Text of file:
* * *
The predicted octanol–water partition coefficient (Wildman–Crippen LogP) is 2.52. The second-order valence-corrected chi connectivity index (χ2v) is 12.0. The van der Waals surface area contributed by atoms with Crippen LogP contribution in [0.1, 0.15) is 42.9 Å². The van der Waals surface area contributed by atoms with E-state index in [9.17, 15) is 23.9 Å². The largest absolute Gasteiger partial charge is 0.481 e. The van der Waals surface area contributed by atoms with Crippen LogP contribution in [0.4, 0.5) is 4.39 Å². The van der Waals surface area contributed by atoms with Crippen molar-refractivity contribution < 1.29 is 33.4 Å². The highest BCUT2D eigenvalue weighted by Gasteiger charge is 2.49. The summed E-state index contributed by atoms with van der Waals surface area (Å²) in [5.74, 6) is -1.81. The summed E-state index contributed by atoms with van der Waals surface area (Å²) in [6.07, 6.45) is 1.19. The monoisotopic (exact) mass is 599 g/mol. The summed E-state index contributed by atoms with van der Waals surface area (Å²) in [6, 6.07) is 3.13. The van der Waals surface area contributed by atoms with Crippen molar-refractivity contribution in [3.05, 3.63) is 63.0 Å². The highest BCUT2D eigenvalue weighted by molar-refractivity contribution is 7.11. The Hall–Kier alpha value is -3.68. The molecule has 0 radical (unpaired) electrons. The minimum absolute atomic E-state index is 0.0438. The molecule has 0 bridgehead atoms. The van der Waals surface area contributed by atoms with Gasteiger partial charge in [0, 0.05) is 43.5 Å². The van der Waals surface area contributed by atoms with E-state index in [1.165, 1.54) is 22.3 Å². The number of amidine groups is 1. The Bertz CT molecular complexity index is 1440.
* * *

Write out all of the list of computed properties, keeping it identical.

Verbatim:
The predicted octanol–water partition coefficient (Wildman–Crippen LogP) is 2.52. The second-order valence-corrected chi connectivity index (χ2v) is 12.0. The van der Waals surface area contributed by atoms with Crippen LogP contribution in [0.1, 0.15) is 42.9 Å². The van der Waals surface area contributed by atoms with E-state index in [9.17, 15) is 23.9 Å². The largest absolute Gasteiger partial charge is 0.481 e. The van der Waals surface area contributed by atoms with Crippen LogP contribution in [0.4, 0.5) is 4.39 Å². The van der Waals surface area contributed by atoms with Crippen molar-refractivity contribution < 1.29 is 33.4 Å². The highest BCUT2D eigenvalue weighted by Gasteiger charge is 2.49. The summed E-state index contributed by atoms with van der Waals surface area (Å²) in [5.74, 6) is -1.81. The summed E-state index contributed by atoms with van der Waals surface area (Å²) in [6.07, 6.45) is 1.19. The monoisotopic (exact) mass is 599 g/mol. The summed E-state index contributed by atoms with van der Waals surface area (Å²) in [6, 6.07) is 3.13. The van der Waals surface area contributed by atoms with Crippen molar-refractivity contribution in [3.05, 3.63) is 63.0 Å². The highest BCUT2D eigenvalue weighted by molar-refractivity contribution is 7.11. The Hall–Kier alpha value is -3.68. The molecule has 0 radical (unpaired) electrons. The minimum absolute atomic E-state index is 0.0438. The molecule has 0 bridgehead atoms. The van der Waals surface area contributed by atoms with Gasteiger partial charge in [0, 0.05) is 43.5 Å². The van der Waals surface area contributed by atoms with E-state index in [1.165, 1.54) is 22.3 Å². The number of amidine groups is 1. The Bertz CT molecular complexity index is 1440.